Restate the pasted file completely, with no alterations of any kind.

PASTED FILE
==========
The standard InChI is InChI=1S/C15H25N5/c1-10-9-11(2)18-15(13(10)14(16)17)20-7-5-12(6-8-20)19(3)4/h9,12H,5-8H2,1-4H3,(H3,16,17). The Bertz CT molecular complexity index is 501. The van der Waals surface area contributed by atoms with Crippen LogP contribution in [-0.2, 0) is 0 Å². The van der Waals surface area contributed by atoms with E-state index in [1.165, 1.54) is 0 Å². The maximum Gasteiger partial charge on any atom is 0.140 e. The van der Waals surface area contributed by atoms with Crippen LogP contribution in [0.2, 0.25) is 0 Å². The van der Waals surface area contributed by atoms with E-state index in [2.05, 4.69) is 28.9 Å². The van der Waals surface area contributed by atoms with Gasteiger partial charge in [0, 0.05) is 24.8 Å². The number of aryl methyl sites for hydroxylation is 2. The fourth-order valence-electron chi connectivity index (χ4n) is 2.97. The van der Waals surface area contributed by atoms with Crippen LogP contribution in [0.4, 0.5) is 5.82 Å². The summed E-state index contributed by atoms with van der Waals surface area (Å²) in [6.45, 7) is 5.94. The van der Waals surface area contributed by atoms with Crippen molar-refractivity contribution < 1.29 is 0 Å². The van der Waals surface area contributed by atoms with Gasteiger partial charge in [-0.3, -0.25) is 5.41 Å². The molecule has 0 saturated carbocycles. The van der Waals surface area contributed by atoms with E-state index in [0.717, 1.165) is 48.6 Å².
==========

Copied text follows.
The standard InChI is InChI=1S/C15H25N5/c1-10-9-11(2)18-15(13(10)14(16)17)20-7-5-12(6-8-20)19(3)4/h9,12H,5-8H2,1-4H3,(H3,16,17). The Bertz CT molecular complexity index is 501. The van der Waals surface area contributed by atoms with Crippen LogP contribution in [-0.2, 0) is 0 Å². The van der Waals surface area contributed by atoms with E-state index in [1.165, 1.54) is 0 Å². The maximum Gasteiger partial charge on any atom is 0.140 e. The van der Waals surface area contributed by atoms with Crippen LogP contribution in [0.2, 0.25) is 0 Å². The van der Waals surface area contributed by atoms with E-state index in [2.05, 4.69) is 28.9 Å². The van der Waals surface area contributed by atoms with Gasteiger partial charge in [0, 0.05) is 24.8 Å². The number of aryl methyl sites for hydroxylation is 2. The fourth-order valence-electron chi connectivity index (χ4n) is 2.97. The van der Waals surface area contributed by atoms with Crippen LogP contribution in [0.4, 0.5) is 5.82 Å². The summed E-state index contributed by atoms with van der Waals surface area (Å²) in [6.45, 7) is 5.94. The van der Waals surface area contributed by atoms with Crippen molar-refractivity contribution < 1.29 is 0 Å². The van der Waals surface area contributed by atoms with Gasteiger partial charge in [-0.3, -0.25) is 5.41 Å². The molecule has 0 saturated carbocycles. The van der Waals surface area contributed by atoms with E-state index in [0.717, 1.165) is 48.6 Å².